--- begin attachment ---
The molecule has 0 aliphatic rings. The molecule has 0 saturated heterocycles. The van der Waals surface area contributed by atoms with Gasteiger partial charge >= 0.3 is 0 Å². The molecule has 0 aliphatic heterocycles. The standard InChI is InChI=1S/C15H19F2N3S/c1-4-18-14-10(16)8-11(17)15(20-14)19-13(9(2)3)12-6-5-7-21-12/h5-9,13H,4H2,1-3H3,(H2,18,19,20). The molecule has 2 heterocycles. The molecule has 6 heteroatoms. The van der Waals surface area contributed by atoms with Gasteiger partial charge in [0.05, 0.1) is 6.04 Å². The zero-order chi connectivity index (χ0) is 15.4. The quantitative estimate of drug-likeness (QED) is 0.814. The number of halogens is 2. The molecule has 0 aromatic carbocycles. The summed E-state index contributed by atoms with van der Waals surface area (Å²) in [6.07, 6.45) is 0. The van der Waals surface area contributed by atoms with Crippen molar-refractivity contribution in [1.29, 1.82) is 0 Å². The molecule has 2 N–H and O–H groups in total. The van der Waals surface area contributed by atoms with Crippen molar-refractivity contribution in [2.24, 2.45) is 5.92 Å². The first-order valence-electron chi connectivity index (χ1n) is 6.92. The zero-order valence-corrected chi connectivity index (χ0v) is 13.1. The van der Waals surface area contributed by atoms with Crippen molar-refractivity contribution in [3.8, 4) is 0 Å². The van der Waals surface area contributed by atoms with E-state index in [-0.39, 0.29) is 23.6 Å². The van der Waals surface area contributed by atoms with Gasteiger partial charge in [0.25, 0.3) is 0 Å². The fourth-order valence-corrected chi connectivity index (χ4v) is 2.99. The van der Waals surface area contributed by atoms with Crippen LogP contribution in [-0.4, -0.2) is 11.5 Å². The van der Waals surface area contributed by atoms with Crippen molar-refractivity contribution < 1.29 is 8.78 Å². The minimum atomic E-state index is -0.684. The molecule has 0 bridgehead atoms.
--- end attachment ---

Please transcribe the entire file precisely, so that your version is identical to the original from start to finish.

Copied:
The molecule has 0 aliphatic rings. The molecule has 0 saturated heterocycles. The van der Waals surface area contributed by atoms with Gasteiger partial charge >= 0.3 is 0 Å². The molecule has 0 aliphatic heterocycles. The standard InChI is InChI=1S/C15H19F2N3S/c1-4-18-14-10(16)8-11(17)15(20-14)19-13(9(2)3)12-6-5-7-21-12/h5-9,13H,4H2,1-3H3,(H2,18,19,20). The molecule has 2 heterocycles. The molecule has 6 heteroatoms. The van der Waals surface area contributed by atoms with Gasteiger partial charge in [0.05, 0.1) is 6.04 Å². The zero-order chi connectivity index (χ0) is 15.4. The quantitative estimate of drug-likeness (QED) is 0.814. The number of halogens is 2. The molecule has 0 aromatic carbocycles. The summed E-state index contributed by atoms with van der Waals surface area (Å²) in [6.07, 6.45) is 0. The van der Waals surface area contributed by atoms with Crippen molar-refractivity contribution in [1.29, 1.82) is 0 Å². The molecule has 2 N–H and O–H groups in total. The van der Waals surface area contributed by atoms with Crippen molar-refractivity contribution in [2.24, 2.45) is 5.92 Å². The first-order valence-electron chi connectivity index (χ1n) is 6.92. The zero-order valence-corrected chi connectivity index (χ0v) is 13.1. The van der Waals surface area contributed by atoms with Crippen molar-refractivity contribution in [3.8, 4) is 0 Å². The van der Waals surface area contributed by atoms with E-state index in [-0.39, 0.29) is 23.6 Å². The van der Waals surface area contributed by atoms with Gasteiger partial charge in [0.25, 0.3) is 0 Å². The fourth-order valence-corrected chi connectivity index (χ4v) is 2.99. The van der Waals surface area contributed by atoms with Crippen LogP contribution in [-0.4, -0.2) is 11.5 Å². The van der Waals surface area contributed by atoms with Crippen molar-refractivity contribution < 1.29 is 8.78 Å². The minimum atomic E-state index is -0.684. The molecule has 0 bridgehead atoms.